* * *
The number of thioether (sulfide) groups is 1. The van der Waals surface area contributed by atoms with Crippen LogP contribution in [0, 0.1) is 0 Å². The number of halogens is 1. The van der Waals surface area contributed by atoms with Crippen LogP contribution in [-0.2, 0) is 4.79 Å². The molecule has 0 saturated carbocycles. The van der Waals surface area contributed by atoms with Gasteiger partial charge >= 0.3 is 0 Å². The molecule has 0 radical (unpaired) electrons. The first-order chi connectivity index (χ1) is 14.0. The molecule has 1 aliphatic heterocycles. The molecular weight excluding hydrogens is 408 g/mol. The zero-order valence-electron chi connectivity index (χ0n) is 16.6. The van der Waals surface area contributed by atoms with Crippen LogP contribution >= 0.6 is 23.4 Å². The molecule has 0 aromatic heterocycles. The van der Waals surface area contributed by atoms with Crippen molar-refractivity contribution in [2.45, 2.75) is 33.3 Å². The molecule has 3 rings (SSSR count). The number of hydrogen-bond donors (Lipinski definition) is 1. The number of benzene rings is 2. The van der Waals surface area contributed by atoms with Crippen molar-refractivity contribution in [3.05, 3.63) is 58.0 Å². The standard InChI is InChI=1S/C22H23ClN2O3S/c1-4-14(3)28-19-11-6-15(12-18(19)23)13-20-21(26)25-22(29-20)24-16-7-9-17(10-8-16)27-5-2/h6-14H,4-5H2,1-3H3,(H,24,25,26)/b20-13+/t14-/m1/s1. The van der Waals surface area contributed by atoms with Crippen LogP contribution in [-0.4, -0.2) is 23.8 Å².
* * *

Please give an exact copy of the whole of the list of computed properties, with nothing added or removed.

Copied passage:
The number of thioether (sulfide) groups is 1. The van der Waals surface area contributed by atoms with Crippen LogP contribution in [0, 0.1) is 0 Å². The number of halogens is 1. The van der Waals surface area contributed by atoms with Crippen LogP contribution in [-0.2, 0) is 4.79 Å². The molecule has 0 saturated carbocycles. The van der Waals surface area contributed by atoms with Gasteiger partial charge >= 0.3 is 0 Å². The molecule has 0 radical (unpaired) electrons. The first-order chi connectivity index (χ1) is 14.0. The molecule has 1 aliphatic heterocycles. The molecular weight excluding hydrogens is 408 g/mol. The zero-order valence-electron chi connectivity index (χ0n) is 16.6. The van der Waals surface area contributed by atoms with Crippen LogP contribution >= 0.6 is 23.4 Å². The molecule has 0 aromatic heterocycles. The van der Waals surface area contributed by atoms with Crippen molar-refractivity contribution in [2.45, 2.75) is 33.3 Å². The molecule has 3 rings (SSSR count). The number of hydrogen-bond donors (Lipinski definition) is 1. The number of benzene rings is 2. The van der Waals surface area contributed by atoms with Crippen molar-refractivity contribution in [3.05, 3.63) is 58.0 Å². The standard InChI is InChI=1S/C22H23ClN2O3S/c1-4-14(3)28-19-11-6-15(12-18(19)23)13-20-21(26)25-22(29-20)24-16-7-9-17(10-8-16)27-5-2/h6-14H,4-5H2,1-3H3,(H,24,25,26)/b20-13+/t14-/m1/s1. The van der Waals surface area contributed by atoms with Crippen LogP contribution in [-0.4, -0.2) is 23.8 Å².